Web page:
Photography as simulation: notes on vocabulary

The sign:
(Pierce): What is a sign? It is anything which in any way represents an object. This statement leaves us the difficulty of saying what “representing” is. Yet it affords help by pointing out that every sign refers to an object.
A sign does not function as a sign unless it is understood as a sign. It is impossible, in the present state of knowledge, to say, at once fully and precisely, and with a satisfactory approach to certitude, what it is to understand a sign. Consciousness is requisite for reasoning; and reasoning is required for the highest grade of understanding of the most perfect signs; but in view of the facts adduced by Von Hartmann and others concerning Unconscious Mind, it does not seem that consciousness can be considered as essential to the understanding of a sign. But what is indispensible is that there should be an interpretation of the sign; that is that the sign should, actually or virtually, bring about a determination of a sign by the same object of which it itself is a sign. … Thus there is a virtual endless series of signs when a sign is understood; and a sign never understood can hardly be said to be a sign.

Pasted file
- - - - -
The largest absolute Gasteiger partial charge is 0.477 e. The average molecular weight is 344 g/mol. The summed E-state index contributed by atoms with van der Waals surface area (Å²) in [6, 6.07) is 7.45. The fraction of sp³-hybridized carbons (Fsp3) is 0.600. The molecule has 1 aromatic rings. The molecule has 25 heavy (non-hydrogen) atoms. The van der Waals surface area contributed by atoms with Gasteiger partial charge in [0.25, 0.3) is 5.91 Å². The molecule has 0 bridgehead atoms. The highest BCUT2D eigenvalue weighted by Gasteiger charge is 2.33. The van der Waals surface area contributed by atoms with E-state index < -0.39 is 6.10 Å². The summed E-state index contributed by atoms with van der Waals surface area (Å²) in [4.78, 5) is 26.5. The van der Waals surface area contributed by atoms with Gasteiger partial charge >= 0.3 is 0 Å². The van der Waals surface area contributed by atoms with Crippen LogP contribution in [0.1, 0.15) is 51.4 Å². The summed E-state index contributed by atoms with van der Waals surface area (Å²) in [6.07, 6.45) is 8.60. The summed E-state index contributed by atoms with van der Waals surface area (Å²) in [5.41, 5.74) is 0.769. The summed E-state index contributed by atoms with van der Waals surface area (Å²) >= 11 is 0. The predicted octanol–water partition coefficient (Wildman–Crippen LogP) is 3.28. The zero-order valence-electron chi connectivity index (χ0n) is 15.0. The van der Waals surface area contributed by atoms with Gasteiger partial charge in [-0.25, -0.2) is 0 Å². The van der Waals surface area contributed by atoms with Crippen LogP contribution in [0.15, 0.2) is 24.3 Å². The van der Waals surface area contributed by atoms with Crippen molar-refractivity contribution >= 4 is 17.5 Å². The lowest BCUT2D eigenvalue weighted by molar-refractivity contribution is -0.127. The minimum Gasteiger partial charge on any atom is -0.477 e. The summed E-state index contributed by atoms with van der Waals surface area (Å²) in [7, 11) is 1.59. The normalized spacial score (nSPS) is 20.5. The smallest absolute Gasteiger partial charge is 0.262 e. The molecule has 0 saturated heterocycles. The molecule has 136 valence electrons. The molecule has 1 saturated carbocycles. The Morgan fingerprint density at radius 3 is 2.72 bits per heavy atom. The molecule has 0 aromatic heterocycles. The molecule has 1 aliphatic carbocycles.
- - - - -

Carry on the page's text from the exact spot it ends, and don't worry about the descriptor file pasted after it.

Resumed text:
I define a Sign as anything which is so determined by something else, called its Object, and so determines an effect upon a person, which effect I call its Interpretant, that the latter is thereby mediately determined by the former. My insertion of “upon a person” is a sop to Cerberus, because I despair of making my own broader conception understood. (see Commens, here.)

The signifier
Saussure proposed a dualistic notion of signs, relating the signifier as the form of the word or phrase uttered, to the signified as the mental concept. It is important to note that, according to Saussure, the sign is completely arbitrary—i.e., there was no necessary connection between the sign and its meaning. This sets him apart from previous philosophers, such as Plato or the Scholastics, who thought that there must be some connection between a signifier and the object it signifies. ((reference))